Satoru Iwata may be gone but he is certainly not forgotten. Thousands attended a memorial this week in Kyoto, Japan, for the former Nintendo president, who died Saturday at the age of 55.
Per Japanese custom, two days of funeral services were held. The Wall Street Journal reports that more than 2,600 people visited his coffin the first day, and 1,500 came the next day.
Services were held at a temple, and some in attendance even carried a 3DS. Iwata was instrumental in launching this family of portable gaming devices that have now sold hundreds of millions units.
Among those in attendance, according to Eurogamer, were Nintendo's Shigeru Miyamoto, former Sonic Team head Yuji Naka, Q-Games founder Dylan Cuthbert, and multimedia artist Baiyon. Nintendo of America president Reggie Fils-Aime and producer Bill Trinen also attended.
Iwata's passing comes at a major time of change for Nintendo.
With the Wii U not seeing sales Nintendo hoped for, the company plans to launch a new home console, codenamed NX, as early as next year. In addition, the first of Nintendo's new smartphone games will debut this year, while plans are also underway for Nintendo theme park attractions.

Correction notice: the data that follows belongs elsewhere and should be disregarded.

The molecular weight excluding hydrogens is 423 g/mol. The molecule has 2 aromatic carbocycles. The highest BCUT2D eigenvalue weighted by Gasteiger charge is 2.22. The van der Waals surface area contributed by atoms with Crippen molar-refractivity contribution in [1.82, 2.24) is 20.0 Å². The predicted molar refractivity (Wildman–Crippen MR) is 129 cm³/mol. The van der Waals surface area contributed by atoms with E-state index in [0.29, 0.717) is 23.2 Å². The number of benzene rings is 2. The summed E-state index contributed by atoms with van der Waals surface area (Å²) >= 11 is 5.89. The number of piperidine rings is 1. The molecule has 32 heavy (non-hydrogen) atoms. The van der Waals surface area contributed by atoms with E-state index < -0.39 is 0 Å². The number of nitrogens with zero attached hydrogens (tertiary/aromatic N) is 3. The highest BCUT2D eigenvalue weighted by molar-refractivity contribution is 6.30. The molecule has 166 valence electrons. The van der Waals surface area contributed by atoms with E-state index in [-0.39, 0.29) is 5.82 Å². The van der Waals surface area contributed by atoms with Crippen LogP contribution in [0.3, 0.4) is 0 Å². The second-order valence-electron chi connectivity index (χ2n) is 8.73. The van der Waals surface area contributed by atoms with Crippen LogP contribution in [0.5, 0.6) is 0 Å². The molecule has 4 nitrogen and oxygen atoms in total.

Miyamoto and senior managing director Genyo Takeda are taking over for Iwata right now until Nintendo names a new president.
In his eulogy on Friday, Takeda said he and Miyamoto would aim to complete the work that Iwata began. Takeda went on to say that the seeds Iwata planted would someday grow into flowers "that will make people around the world smile."
After two hours waiting in the rain the line is finally moving - about 3000 ppl have come or so I hear pic.twitter.com/wF3E8jkarc— Dylan Cuthbert (@dylancuthbert) July 17, 2015
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